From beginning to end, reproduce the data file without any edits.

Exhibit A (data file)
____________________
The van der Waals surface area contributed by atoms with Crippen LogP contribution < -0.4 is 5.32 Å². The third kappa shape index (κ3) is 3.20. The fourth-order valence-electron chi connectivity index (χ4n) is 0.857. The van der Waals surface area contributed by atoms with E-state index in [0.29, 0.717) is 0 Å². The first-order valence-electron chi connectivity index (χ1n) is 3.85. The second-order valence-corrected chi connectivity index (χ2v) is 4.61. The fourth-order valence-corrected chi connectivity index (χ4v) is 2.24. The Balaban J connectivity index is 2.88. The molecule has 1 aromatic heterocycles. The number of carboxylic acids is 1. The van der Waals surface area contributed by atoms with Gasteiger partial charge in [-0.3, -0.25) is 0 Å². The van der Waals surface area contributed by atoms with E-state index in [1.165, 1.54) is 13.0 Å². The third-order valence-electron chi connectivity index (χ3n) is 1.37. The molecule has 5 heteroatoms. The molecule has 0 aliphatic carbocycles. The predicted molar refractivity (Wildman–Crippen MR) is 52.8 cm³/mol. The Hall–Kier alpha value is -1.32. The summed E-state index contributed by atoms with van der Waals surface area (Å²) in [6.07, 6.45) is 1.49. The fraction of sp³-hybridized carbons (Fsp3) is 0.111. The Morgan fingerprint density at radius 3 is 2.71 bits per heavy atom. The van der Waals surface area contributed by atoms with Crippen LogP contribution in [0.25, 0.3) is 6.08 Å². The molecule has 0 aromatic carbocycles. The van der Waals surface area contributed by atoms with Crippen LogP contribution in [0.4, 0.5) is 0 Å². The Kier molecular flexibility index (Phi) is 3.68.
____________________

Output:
The van der Waals surface area contributed by atoms with Crippen LogP contribution < -0.4 is 5.32 Å². The third kappa shape index (κ3) is 3.20. The fourth-order valence-electron chi connectivity index (χ4n) is 0.857. The van der Waals surface area contributed by atoms with E-state index in [0.29, 0.717) is 0 Å². The first-order valence-electron chi connectivity index (χ1n) is 3.85. The second-order valence-corrected chi connectivity index (χ2v) is 4.61. The fourth-order valence-corrected chi connectivity index (χ4v) is 2.24. The Balaban J connectivity index is 2.88. The molecule has 1 aromatic heterocycles. The number of carboxylic acids is 1. The van der Waals surface area contributed by atoms with Gasteiger partial charge in [-0.3, -0.25) is 0 Å². The van der Waals surface area contributed by atoms with E-state index in [1.165, 1.54) is 13.0 Å². The third-order valence-electron chi connectivity index (χ3n) is 1.37. The molecule has 5 heteroatoms. The molecule has 0 aliphatic carbocycles. The predicted molar refractivity (Wildman–Crippen MR) is 52.8 cm³/mol. The Hall–Kier alpha value is -1.32. The summed E-state index contributed by atoms with van der Waals surface area (Å²) in [6.07, 6.45) is 1.49. The fraction of sp³-hybridized carbons (Fsp3) is 0.111. The Morgan fingerprint density at radius 3 is 2.71 bits per heavy atom. The van der Waals surface area contributed by atoms with Crippen LogP contribution in [0.25, 0.3) is 6.08 Å². The molecule has 0 aromatic carbocycles. The van der Waals surface area contributed by atoms with Crippen LogP contribution in [0.4, 0.5) is 0 Å². The Kier molecular flexibility index (Phi) is 3.68.